I hope so.

Hearts are important. 

 

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A Shapeshifter at Play

All the windows are locked.  Curtains closed.  Blinds pulled down all the way to the sills.  Even so, its chilly breath hisses through the tiny gaps and reaches my knees.  There is an occasional tremor in the candle flames on the coffee table.  The nervous awareness of the force outside.  The normally vocal pigeons on our roof are silent.  The shapeshifting dragon is letting rip, giving a spectacle of its histrionic power.  Now it soars into the skies, its tail lashing the dark clouds, sending crackling rain to slam against the window panes.  Now it's a tiger roaring in the night, sending a rumble rippling through the air.  Now a witch slaloming between chimneys on her broomstick, her impish giggle tickling the stars.  Then a gigantic owl, screeching in the roof, its wings whooshing in the air.  Then it swells into a tempestuous sea, foaming lips gnawing at the cliffs, then ebbing away before gathering into waves rising tall, fearless, tossing ships like juggling balls.  All of a sudden it retreats, quietens down, vanishes, like a memory you doubt.  Odd phrases of a tune that haunts you but which you cannot quite remember.  But, just two minutes later, it's a dragon again, spewing flames like a Venetian glassmaker's furnace, the bewitching fire of an Andalusian gypsy – spinning, swirling, lunging, turning raindrops into needles of ice, the supersonic speed of its flight making the windows quiver.  I am king, the dragon says. I am emperorAnd you've seen nothing yet.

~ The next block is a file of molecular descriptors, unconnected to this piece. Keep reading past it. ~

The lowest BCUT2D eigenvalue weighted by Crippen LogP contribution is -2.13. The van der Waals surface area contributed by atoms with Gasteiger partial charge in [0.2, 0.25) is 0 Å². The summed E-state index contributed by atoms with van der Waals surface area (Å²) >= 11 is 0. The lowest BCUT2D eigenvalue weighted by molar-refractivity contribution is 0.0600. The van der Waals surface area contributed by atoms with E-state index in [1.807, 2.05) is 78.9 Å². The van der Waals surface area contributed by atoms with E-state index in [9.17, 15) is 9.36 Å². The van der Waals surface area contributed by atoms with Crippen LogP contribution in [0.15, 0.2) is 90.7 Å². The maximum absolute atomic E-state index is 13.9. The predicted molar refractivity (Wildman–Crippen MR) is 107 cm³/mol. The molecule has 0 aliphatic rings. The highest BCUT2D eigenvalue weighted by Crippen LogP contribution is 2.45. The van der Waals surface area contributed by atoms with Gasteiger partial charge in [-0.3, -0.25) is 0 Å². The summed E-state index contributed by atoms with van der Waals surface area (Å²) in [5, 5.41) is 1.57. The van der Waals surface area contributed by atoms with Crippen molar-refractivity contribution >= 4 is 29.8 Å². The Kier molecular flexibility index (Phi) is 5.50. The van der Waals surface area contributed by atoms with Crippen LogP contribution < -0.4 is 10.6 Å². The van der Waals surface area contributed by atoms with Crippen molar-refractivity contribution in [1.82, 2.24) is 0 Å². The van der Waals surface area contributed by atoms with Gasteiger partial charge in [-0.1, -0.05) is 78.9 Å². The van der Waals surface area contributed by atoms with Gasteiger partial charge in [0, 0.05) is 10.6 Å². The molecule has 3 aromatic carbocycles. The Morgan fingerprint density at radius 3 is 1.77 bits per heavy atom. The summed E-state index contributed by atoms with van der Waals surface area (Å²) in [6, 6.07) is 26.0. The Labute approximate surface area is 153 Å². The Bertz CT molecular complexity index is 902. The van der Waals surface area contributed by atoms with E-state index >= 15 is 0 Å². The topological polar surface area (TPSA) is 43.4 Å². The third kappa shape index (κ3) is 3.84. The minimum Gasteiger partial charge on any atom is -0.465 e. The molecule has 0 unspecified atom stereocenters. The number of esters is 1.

"It sounds like everything's about to come crashing down," H. says, looking up at the high ceiling of our living room.

I feel electrified, a thrill stroking my skin, like fingertips running up and down my spine, a sense of excitement and joy swelling inside me.  That and the unwavering sense that the power outside is choosing to keep me safe.

"I love – I've always loved the wind," I say.

 

Scribe Doll

 

 

 

 

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Silver And Gold Have I None...

 

 Harking back to 2012...a lifetime ago!

 

 

Febrile kindled flame
gathering energy on

deluged thoroughfares

banishing our ruined dreams

fresh vision broadcast

 

the nation focused
reminiscent spectacle

of our heritage

gone the touchstone of its soul

the flint and tinder

 

struck by our forebears
tillers of the untamed earth

servants and soldiers

merchants, miners and martyrs

bringers of quick light

 

vicarious now
the hope of saving glory

coffers overdrawn

no securities gilt-edged

faint hearts overwrought

 

seams, today seamless
our lottery's tarnished coin

spent and spent again

the lure of medals hinting

new Jerusalem

 

Seize the pick, the pen, the spade
the simple plough and harrow

bind up wounds, support the sick

life's not fair's true sportsmanship

our children's gold tomorrow!

 


 

from Mysteries of Light (collection in preparation)